14. 14. 3. Conclusions<br />Pursuing actions related to the development of biofuels, in particular: feasibility studies, R&D and the reinforcement of Public-Private partnerships;<br />Carrying out a public awareness campaign for renewable energy, utilizing instruments designed to inform and motivate.<br />HAITI IS WORKING HARD TO MAKE THE ENERGY SECTOR A GROWING AND SUSTAINABLE SECTOR<br /> BME<br />
  15. 15. THANK YOU<br />Dieuseul ANGLADE, Ing. Directeur General Bureau des Mines et de l’Énergie<br />Email : dsanglade@yahoo.com Web site: www.bme.gouv.ht<br /> BME<br />
  16. 16. Rolando Gonzalez-Bunster<br />IDB International Business Meeting<br />Investment in Wind Power Generation from an International Investor’s Perspective<br />International Business Meeting, Port-au-Prince, 1-2 October, 2009<br />BasicEnergy<br />
  17. 17. Economic and Commercial Aspects<br />Country’s political situation should be stable and should present macroeconomic growth in the short term. <br />Payment risk needs to be minimal<br />Capital for these projects migrates very easily. If too much risk is perceived in a certain country and/or market, investors will identify alternate places to deploy their capital and develop similar projects where less risk is perceived.<br />Long Term (15-20 yr) Power Purchase Agreements (“PPAs”) are a must to secure financing.<br />Involvement of multilateral funding is highly desirable. <br />Commercial financing in developing countries tends to be very short term with high interest rates which limits the possibilities to develop capital-intensive projects like wind power projects. <br />Financing sources like IDB play a significant role in promoting these projects in developing <br />countries. <br />BasicEnergy<br />
  18. 18. Site Selection<br />Initial site selection is a very methodical and technical exercise. <br />Once a site is selected, significant time and resources need to be dedicated to research its feasibility.<br />Wind atlases which contain macro wind measurements are not enough (these only provide general guidelines). Site-specific towers need to be erected in order to measure wind behavior for at least one (1) year.<br />For financing purposes, these site-specific measuring towers need to be measure wind speeds at least 2/3rds the height of the expected hub height of the wind turbines (as high as 100+ meters).<br />These measurements need to be validated by independent third parties<br />An investor will typically invest in securing the site and purchasing wind turbines <br />once the site is validated by site-specific wind measurements <br />BasicEnergy<br />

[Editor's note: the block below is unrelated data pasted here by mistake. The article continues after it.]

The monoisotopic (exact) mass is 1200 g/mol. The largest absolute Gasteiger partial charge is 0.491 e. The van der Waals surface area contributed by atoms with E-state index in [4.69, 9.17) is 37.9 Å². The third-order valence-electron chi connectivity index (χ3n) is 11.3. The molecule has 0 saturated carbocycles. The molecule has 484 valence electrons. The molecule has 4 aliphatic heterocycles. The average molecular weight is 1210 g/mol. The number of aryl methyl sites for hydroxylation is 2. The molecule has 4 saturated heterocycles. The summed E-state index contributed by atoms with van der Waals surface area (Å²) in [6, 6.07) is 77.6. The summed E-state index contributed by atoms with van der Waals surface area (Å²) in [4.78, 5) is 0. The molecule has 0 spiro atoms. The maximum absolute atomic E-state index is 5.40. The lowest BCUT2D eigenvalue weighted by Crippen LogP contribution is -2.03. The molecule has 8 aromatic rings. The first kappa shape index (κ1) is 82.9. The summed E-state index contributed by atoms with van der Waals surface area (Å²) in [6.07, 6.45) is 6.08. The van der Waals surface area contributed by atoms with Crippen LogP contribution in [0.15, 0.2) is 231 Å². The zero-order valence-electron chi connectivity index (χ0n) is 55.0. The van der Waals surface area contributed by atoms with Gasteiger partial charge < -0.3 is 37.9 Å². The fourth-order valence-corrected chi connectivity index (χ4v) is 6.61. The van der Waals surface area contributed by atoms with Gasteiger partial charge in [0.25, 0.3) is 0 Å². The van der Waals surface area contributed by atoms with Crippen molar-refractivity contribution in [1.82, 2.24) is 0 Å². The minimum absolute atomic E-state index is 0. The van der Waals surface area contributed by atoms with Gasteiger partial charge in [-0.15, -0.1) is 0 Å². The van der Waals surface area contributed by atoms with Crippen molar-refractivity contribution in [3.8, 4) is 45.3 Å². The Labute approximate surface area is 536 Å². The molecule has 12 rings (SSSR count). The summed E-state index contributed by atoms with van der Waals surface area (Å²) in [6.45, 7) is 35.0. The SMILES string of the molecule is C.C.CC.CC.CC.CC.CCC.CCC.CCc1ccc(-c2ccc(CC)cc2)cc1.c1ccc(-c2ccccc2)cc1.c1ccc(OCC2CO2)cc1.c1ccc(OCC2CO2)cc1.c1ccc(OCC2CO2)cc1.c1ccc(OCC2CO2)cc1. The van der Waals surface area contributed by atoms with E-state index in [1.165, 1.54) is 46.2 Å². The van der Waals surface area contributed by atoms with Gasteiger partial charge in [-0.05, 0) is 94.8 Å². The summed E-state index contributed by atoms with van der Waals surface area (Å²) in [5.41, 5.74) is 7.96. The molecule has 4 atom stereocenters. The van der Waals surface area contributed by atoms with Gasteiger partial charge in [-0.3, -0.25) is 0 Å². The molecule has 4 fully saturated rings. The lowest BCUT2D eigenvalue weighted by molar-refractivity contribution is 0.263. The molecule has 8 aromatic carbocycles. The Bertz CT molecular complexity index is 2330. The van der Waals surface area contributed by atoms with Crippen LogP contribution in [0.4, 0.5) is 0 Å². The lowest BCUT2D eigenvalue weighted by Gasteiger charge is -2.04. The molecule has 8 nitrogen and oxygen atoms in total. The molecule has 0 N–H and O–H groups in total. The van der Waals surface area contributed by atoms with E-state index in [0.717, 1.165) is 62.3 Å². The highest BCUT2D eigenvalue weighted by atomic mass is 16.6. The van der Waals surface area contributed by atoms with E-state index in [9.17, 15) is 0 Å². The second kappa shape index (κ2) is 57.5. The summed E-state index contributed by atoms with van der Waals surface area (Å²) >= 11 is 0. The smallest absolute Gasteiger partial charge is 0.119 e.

19. 19. Permitting<br />Too much bureaucracy hinders project development. <br />In countries where wind projects have not been developed, authorities are typically hesitant to fast-track permitting - this creates a barrier against developments. <br />Other countries are competing for these projects and are willing to have more streamlined permitting processes. <br />Permitting is required for financing, hence if the permitting process is not clear and streamlined, achieving financing can become challenging. <br />A single point permitting window is highly desirable <br />BasicEnergy<br />
  20. 20. Technical and Construction Aspects<br />Available offloading ports are one of the early items that need to be identified when making an investment decision. <br />The lack of proper infrastructure to offload the equipment from the ships could easily eliminate the chance for a successful project. <br />Access to site from to the unloading point to the each of the towers’ location is also an important task that needs to be performed early on in the investment decision process.<br />If too much investment is required due to: 1) poor road conditions; 2) tight curves that don’t allow blade transportation; or 3) Mountainous terrain; then project feasibility can be jeopardized.<br />Access to grid as close to the site as possible. <br />A long transmission line can increase project cost significantly and threaten the project’s feasibility.<br />Terrain profile can influence balance of plant costs<br />BasicEnergy<br />